• Assess the accuracy and completeness of selected CLABSIs reported to the NHSN on patients in adult intensive care units during the time period between January 1, 2010 and June 30, 2010
  • Identify issues leading to misclassification of CLABSIs
  • Evaluate current surveillance methods used to detect infections and associated denominators
  • Use the results to provide educational materials and lessons learned to infection preventionists across the Commonwealth

CLABSI data audit project final report

The methods, results, and lessons learned from the audit were shared with infection preventionists throughout Virginia via a recorded webinar on May 20, 2011.  Mary Andrus, Infection Preventionist Consultant from Surveillance Solutions Worldwide, Inc. and Andrea Alvarez, VDH HAI Program Coordinator, delivered the webinar.

A summary of some of the audit’s results:

  • Of the 319 total records reviewed, the auditors reviewed 107 positive blood cultures that were reported to NHSN by the hospitals as a CLABSI; all of these reports were confirmed by the auditors.  The auditors also reviewed 212 positive blood cultures that were not reported to NHSN by the hospitals as a CLABSI; only 3 of these (<1%) were misclassified and identified by the auditors as being CLABSIs.
  • Facilities were asked five questions to assess how accurately they counted central lines.  Nearly three-quarters (73%, n=27) answered all of the questions correctly.
    • All facilities accurately responded that peripheral IVs are not counted as central lines.
    • Three facilities (8%) inaccurately noted that they count two lines if a patient has two separate lines.
    • One facility said it would count two central line days if the patient had a temporary central line and a permanent central line.  In this instance, only one central line (the temporary) should be counted.  NHSN protocols dictate that central lines are to be counted at the same time each day.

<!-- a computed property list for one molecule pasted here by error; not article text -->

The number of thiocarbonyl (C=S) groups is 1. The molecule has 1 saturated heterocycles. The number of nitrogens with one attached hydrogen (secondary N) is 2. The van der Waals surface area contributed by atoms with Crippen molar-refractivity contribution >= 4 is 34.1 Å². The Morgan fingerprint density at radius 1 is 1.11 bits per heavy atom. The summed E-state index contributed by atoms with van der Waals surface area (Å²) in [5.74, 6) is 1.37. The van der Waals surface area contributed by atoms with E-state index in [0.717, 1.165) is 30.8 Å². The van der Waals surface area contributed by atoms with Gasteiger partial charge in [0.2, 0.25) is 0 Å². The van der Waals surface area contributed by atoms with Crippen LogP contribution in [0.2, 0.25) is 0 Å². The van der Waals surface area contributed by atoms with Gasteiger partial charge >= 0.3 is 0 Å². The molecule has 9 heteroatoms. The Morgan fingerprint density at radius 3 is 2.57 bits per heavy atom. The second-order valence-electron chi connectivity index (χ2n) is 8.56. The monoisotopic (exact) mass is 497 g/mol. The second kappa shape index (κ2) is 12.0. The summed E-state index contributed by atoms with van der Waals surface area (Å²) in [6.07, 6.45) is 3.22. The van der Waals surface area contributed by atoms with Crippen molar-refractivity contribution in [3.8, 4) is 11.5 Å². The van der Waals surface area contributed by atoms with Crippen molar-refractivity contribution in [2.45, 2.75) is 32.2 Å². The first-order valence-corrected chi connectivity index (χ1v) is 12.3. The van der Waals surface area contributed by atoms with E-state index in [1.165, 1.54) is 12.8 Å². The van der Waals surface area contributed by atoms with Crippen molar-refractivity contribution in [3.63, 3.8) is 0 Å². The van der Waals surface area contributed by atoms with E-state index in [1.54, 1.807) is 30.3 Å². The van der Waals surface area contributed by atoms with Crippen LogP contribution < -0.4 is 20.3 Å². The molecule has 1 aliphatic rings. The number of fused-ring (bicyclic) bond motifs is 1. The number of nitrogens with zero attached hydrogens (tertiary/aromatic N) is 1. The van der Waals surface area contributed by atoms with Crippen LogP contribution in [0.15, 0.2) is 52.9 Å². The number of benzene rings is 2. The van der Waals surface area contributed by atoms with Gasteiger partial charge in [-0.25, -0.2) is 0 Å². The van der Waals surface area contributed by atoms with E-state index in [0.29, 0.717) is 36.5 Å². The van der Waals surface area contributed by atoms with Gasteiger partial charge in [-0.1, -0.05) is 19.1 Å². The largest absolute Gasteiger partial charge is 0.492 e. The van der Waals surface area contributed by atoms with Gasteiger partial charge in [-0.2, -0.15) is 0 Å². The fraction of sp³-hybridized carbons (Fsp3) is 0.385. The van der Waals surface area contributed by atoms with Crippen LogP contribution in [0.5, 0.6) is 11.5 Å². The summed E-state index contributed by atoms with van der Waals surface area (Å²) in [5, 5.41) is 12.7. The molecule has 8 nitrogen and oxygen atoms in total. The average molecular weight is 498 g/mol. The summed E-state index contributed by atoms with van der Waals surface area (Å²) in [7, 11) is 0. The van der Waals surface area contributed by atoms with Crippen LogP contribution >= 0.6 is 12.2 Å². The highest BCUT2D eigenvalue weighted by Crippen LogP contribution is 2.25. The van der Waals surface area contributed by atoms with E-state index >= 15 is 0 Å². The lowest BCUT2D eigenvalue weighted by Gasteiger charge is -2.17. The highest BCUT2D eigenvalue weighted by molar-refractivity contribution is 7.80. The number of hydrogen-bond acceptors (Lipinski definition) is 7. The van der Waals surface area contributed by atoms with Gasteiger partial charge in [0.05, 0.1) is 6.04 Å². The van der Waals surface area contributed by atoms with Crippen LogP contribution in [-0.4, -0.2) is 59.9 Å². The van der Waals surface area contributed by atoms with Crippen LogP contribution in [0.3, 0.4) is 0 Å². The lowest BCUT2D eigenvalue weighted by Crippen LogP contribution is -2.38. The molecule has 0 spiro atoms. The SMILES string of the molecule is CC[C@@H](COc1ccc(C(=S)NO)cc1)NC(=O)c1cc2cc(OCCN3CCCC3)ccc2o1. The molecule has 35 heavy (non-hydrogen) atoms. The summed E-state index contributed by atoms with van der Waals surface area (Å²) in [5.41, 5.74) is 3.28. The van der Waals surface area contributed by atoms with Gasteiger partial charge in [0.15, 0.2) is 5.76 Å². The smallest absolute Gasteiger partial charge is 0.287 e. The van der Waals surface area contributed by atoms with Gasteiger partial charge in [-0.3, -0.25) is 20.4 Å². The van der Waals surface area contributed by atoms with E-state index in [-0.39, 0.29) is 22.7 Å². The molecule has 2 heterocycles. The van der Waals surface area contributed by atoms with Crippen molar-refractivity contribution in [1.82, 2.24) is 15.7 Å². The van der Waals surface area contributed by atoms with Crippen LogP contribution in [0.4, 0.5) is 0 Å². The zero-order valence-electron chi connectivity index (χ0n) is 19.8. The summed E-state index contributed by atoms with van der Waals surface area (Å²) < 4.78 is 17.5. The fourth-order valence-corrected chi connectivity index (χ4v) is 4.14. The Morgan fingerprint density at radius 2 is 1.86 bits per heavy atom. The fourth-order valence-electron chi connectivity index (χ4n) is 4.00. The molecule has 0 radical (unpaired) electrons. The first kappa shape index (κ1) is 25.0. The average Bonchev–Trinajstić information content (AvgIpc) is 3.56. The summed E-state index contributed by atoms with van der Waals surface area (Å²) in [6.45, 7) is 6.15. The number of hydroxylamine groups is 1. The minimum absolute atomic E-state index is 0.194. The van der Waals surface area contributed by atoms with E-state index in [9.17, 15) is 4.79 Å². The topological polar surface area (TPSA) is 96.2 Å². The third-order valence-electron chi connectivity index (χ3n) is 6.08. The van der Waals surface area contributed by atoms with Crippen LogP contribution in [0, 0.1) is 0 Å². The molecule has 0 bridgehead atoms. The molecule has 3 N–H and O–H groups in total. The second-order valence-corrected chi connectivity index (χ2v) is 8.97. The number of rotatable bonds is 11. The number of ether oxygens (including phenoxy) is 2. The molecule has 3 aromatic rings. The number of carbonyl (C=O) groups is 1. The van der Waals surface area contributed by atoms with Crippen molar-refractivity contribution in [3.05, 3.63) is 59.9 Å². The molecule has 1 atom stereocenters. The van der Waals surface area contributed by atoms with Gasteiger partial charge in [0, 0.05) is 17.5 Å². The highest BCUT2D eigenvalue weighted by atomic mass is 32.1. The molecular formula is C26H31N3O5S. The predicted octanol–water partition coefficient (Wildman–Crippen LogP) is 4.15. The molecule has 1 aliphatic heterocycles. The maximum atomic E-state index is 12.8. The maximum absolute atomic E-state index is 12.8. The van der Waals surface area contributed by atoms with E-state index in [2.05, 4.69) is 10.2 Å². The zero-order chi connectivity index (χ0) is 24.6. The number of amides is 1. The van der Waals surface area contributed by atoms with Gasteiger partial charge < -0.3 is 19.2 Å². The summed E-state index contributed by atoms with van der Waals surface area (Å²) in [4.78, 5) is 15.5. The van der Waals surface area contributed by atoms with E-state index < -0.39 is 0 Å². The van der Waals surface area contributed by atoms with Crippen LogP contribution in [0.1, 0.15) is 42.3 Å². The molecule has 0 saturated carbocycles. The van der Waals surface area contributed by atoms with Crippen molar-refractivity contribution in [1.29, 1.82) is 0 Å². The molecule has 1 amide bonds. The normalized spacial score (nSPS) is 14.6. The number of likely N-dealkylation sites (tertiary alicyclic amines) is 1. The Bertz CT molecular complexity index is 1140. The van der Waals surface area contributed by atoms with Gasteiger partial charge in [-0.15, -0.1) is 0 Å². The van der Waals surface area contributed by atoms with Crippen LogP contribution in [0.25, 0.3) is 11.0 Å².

• Five facilities (14%) said they would count a line if it was in place on the day but removed prior to the time of the central line count.
    • Lastly, facilities were asked if they would count a permanent central line that had not been accessed since admission.  Two facilities (6%) indicated they would count the central line.
  • Some facilities described their quality assurance strategies.  Approximately one-third of facilities (35%, n=13) had multiple people review the same data.  One-fifth (22%, n=8) collected data in several ways; most of these validated their electronic data by collecting denominator data manually to compare findings.
  • There are numerous strategies currently employed by facilities to conduct training for staff involved in CLABSI data collection and reporting.  These included annual competency skills review, staff orientation, ongoing staff education (on topics such as collection and criteria for patient days and central lines, hospital or clinical updates, and nursing documentation), use of NHSN materials, corporate webinars, and APIC (Association for Professionals in Infection Control and Epidemiology, Inc.) webinars.

See Audio archive of the webinar (~90 minutes), Powerpoint Presentation version or PDF version.